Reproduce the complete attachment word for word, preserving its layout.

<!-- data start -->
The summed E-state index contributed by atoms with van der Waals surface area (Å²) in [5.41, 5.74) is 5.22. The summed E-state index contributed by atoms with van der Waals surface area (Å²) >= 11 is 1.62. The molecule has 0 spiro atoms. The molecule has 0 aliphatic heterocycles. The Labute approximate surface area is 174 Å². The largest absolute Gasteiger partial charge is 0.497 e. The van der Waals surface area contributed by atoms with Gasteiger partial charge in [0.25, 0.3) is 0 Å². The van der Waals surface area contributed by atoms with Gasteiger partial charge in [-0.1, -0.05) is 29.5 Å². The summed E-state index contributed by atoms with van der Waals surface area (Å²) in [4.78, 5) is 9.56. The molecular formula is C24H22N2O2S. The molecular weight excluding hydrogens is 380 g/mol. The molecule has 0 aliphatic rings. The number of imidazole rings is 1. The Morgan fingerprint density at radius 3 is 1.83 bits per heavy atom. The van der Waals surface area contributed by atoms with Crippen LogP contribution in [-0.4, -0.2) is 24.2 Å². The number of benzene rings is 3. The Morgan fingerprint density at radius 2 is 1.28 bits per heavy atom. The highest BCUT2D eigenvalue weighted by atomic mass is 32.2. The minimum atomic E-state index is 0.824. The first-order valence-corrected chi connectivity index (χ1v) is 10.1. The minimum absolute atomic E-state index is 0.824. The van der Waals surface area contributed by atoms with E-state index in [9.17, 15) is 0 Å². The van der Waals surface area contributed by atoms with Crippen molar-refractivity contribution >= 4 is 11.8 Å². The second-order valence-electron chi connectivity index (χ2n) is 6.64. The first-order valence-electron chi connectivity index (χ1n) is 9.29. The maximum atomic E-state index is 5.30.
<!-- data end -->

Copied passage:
The summed E-state index contributed by atoms with van der Waals surface area (Å²) in [5.41, 5.74) is 5.22. The summed E-state index contributed by atoms with van der Waals surface area (Å²) >= 11 is 1.62. The molecule has 0 spiro atoms. The molecule has 0 aliphatic heterocycles. The Labute approximate surface area is 174 Å². The largest absolute Gasteiger partial charge is 0.497 e. The van der Waals surface area contributed by atoms with Gasteiger partial charge in [0.25, 0.3) is 0 Å². The van der Waals surface area contributed by atoms with Gasteiger partial charge in [-0.1, -0.05) is 29.5 Å². The summed E-state index contributed by atoms with van der Waals surface area (Å²) in [4.78, 5) is 9.56. The molecular formula is C24H22N2O2S. The molecular weight excluding hydrogens is 380 g/mol. The molecule has 0 aliphatic rings. The number of imidazole rings is 1. The Morgan fingerprint density at radius 3 is 1.83 bits per heavy atom. The van der Waals surface area contributed by atoms with Crippen LogP contribution in [-0.4, -0.2) is 24.2 Å². The number of benzene rings is 3. The Morgan fingerprint density at radius 2 is 1.28 bits per heavy atom. The highest BCUT2D eigenvalue weighted by atomic mass is 32.2. The minimum atomic E-state index is 0.824. The first-order valence-corrected chi connectivity index (χ1v) is 10.1. The minimum absolute atomic E-state index is 0.824. The van der Waals surface area contributed by atoms with E-state index in [9.17, 15) is 0 Å². The van der Waals surface area contributed by atoms with Crippen molar-refractivity contribution >= 4 is 11.8 Å². The second-order valence-electron chi connectivity index (χ2n) is 6.64. The first-order valence-electron chi connectivity index (χ1n) is 9.29. The maximum atomic E-state index is 5.30.